Individual graphs for river cruise lines

Lets have a look at the fleets of the major cruise lines. Based on the data I created a chart for every cruise line, indicating how many ships have been build and how many refurbishments took place. Below the chart are the averages for build year, refurbishment year and the total age. Please not that the graphs have different Y axis scales - again, non existing Illustrator skills. It might be a bit confusing that numbers as 2008.8 are decimal numbers, while the year has 12 month. I left the information for those cases when 2 cruise lines have their average in the same year and if you want to know which one of them is the slim edge ahead.

If you compare the graphs, you will see there are two strategies used by cruise lines to maintain their fleet. Most companies buy ships, just do a few (if at all) refurbishments, and sell them. Another strategy is mainly used by Uniworld: They hold their ships for a long time and refurbish them more often. The idea behind this is simple: If the ship and its technology works, why change it? Rather improve quality of public areas, renew the design. A new ship does not always mean it's better. Newer ships usually are bigger, draw more water and are higher above the waterline, which means it is more likely to get stuck under a bridge or face low water problems. As long as the interior is renovated, nothing stands against booking a ship built in the 1990ies.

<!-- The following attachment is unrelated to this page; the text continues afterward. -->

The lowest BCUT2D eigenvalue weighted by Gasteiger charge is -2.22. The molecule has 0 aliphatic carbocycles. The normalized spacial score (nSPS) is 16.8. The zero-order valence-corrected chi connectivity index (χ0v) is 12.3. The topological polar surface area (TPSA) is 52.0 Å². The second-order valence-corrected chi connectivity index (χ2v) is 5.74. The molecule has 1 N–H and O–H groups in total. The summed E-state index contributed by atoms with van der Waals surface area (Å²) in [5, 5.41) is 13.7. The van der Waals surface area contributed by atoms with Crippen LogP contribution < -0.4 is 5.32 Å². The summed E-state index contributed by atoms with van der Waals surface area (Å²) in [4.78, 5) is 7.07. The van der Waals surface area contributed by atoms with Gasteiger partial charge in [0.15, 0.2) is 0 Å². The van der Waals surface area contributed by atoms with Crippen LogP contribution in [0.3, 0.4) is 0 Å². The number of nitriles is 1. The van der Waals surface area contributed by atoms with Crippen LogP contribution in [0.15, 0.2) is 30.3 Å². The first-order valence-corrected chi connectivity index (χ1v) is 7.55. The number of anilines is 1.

AMA Waterways / APT:

Ships built graph

Build: 2008.8 | Refurbished: - | Total: 2008.8




Avalon:
Ships built graph

Build: 2009.6 | Refurbished: - | Total: 2009.6




Grand Circle Travel:
Ships built graph

Build: 1999.3 | Refurbished: 2010 | Total: 2000.2




Scenic:
Ships built graph

Build: 2009.3 | Refurbished: - | Total: 2009.3




Tauck:
Ships built graph

Build: 2008.5 | Refurbished: - | Total: 2008.5




Uniworld:
Ships built graph

Build: 2002.7 | Refurbished: 2008.1 | Total: 2005.9




Vantage:
Ships built graph

Build: 2004.6 | Refurbished: 2009 | Total: 2006.4




Viking:
Ships built graph

Build: 2005.0 | Refurbished: 2007.6 | Total: 2005.3



The next two years

The shipyards are working at full capacity at the moment. AMA Waterways, Avalon and Vantage are going to have two new ships each in 2013, Viking ordered another 6 of their new longships. Just the name of one ('Skadi') has leaked. As only few technical data of these ships have been published, this will add another est. 2000 beds to the numbers. For 2014 Viking announced another 6 longships with 190 beds each. It is likely that towards the end of this year (before they open the booking for the 2014 season) other companies will follow. So in total we can assume that the capacity of river cruise ships will increase by at least 3000 - 3500 beds until spring / summer 2014.

You might wonder what happens with the older ships. The Amsterdam - Budapest route is the most prestigeous stretch, where we are going to find most of these new ships. Some of the 'older' ships are sold to other companies, but at the moment most of them are transfered to the smaller rivers: the Saone, Rhone or (as Uniworld now offers) the Po river in Italy. That means there is no linear growth of capacities on the rivers. For example, if one of Vikings new longboats cruises the Danube (+190 beds), one of of their smaller ships (- 140 beds) is send to the Rhone instead, resulting in an extra of only 50 beds. That means good news for those interested in a taking a rivercruise in Europe. On the main rivers the capacity grows, but it is not totally overcrowded and new areas are explored and become available for this wonderful type of traveling.